In terms of our concrete action, at the regional level, WARO has supported initiatives aimed at harmonising national legislation with international human rights standards, in particular on women’s rights and rights of LGBTI persons. Very soon after the outbreak of the pandemic on the continent, our office which chairs the UN Regional Gender Thematic Group has shared key insights and recommendations on how the COVID 19 would impact the situation of women and sexual minorities to inform decision-making in this regard.

With WARO’s technical assistance, several national legislations have been reformed in order to conform to the ratified international and regional instruments to protect women’s rights and promote gender equality. The many West African States are signatories to international and regional treaties and conventions.

The COVID 19 pandemic has once again challenged some of the progress made, in particular, the centrality of obtaining accurate data on this matter proved crucial. To respond to this need, WARO developed a project with UNICEF and UN Women to assess the impact of the pandemic from a gender perspective in several countries of the region such as Senegal, Guinea, Cote d’Ivoire or Sierra Leone. In 2021, the Office intends to continue this work and support the realization of additional surveys and additional analysis intended to support decision-making by all actors.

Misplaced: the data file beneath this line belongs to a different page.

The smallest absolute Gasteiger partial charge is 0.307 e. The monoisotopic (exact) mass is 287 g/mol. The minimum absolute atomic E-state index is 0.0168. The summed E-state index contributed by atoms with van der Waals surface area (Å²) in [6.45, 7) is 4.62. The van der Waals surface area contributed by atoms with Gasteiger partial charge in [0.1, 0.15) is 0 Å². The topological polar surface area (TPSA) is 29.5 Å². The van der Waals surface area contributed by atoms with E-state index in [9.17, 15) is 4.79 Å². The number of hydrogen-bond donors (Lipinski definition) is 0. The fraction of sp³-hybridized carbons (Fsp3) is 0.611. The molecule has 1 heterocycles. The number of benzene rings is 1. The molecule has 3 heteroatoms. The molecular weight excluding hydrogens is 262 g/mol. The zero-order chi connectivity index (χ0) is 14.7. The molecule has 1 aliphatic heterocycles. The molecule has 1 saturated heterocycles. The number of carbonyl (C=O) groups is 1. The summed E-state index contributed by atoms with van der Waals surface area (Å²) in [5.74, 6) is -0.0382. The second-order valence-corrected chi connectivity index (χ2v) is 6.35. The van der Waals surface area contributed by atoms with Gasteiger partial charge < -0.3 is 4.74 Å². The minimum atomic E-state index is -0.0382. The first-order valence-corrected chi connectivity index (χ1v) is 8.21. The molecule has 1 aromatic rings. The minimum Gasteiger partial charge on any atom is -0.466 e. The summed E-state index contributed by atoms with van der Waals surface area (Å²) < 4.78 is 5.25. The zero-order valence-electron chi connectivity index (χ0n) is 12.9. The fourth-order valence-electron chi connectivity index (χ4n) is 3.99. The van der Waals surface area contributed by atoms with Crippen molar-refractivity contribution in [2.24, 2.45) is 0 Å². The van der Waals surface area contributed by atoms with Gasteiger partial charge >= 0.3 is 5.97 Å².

In 2021, the focus will be put on understanding how the pandemic has affected their work and on supporting the participation of women, particularly women human rights defenders. With regard to the members of the LGBTI community who were already victims of wide spread and systematic violations of their rights in several countries, WARO will continue to support the documentation of their cases to inform innovative advocacy, building capacities of their organizations, facilitate the exchange with other key actors such as special procedures’ mandate holders and bilateral partners.

According to various reports, the situation of children in the sub-region is also of concern. What is your assessment and what are the actions your office has taken to address this issue ?